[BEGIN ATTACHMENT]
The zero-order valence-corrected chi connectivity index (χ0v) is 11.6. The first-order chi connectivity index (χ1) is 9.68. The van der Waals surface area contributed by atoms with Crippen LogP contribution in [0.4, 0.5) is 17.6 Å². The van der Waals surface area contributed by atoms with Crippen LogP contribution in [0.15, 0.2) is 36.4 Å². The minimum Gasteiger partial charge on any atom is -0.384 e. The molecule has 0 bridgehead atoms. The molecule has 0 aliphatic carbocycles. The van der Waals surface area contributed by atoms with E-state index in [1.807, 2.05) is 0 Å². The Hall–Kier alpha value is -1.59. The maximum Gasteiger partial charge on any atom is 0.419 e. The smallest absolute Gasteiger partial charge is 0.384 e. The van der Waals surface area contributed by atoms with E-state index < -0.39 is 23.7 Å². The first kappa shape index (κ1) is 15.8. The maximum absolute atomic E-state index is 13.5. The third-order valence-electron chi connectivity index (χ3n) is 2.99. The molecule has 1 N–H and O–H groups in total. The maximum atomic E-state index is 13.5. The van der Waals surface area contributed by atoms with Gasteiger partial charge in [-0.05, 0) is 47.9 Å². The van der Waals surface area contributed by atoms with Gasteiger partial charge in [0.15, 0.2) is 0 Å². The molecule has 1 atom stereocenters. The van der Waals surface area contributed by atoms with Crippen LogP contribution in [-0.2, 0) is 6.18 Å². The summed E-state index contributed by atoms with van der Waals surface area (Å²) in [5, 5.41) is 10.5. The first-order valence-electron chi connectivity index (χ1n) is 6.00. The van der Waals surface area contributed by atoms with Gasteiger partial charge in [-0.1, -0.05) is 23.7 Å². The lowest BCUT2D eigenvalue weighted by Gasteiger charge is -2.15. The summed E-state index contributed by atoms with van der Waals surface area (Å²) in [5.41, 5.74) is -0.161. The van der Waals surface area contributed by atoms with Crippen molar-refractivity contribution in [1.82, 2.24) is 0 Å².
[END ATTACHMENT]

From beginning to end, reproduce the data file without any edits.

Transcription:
The zero-order valence-corrected chi connectivity index (χ0v) is 11.6. The first-order chi connectivity index (χ1) is 9.68. The van der Waals surface area contributed by atoms with Crippen LogP contribution in [0.4, 0.5) is 17.6 Å². The van der Waals surface area contributed by atoms with Crippen LogP contribution in [0.15, 0.2) is 36.4 Å². The minimum Gasteiger partial charge on any atom is -0.384 e. The molecule has 0 bridgehead atoms. The molecule has 0 aliphatic carbocycles. The van der Waals surface area contributed by atoms with E-state index in [1.807, 2.05) is 0 Å². The Hall–Kier alpha value is -1.59. The maximum Gasteiger partial charge on any atom is 0.419 e. The smallest absolute Gasteiger partial charge is 0.384 e. The van der Waals surface area contributed by atoms with E-state index < -0.39 is 23.7 Å². The first kappa shape index (κ1) is 15.8. The maximum absolute atomic E-state index is 13.5. The third-order valence-electron chi connectivity index (χ3n) is 2.99. The molecule has 1 N–H and O–H groups in total. The maximum atomic E-state index is 13.5. The van der Waals surface area contributed by atoms with Gasteiger partial charge in [-0.05, 0) is 47.9 Å². The van der Waals surface area contributed by atoms with Gasteiger partial charge in [0.15, 0.2) is 0 Å². The molecule has 1 atom stereocenters. The van der Waals surface area contributed by atoms with Crippen LogP contribution in [-0.2, 0) is 6.18 Å². The summed E-state index contributed by atoms with van der Waals surface area (Å²) in [5, 5.41) is 10.5. The first-order valence-electron chi connectivity index (χ1n) is 6.00. The van der Waals surface area contributed by atoms with Gasteiger partial charge in [-0.1, -0.05) is 23.7 Å². The lowest BCUT2D eigenvalue weighted by Gasteiger charge is -2.15. The summed E-state index contributed by atoms with van der Waals surface area (Å²) in [5.41, 5.74) is -0.161. The van der Waals surface area contributed by atoms with Crippen molar-refractivity contribution in [1.82, 2.24) is 0 Å².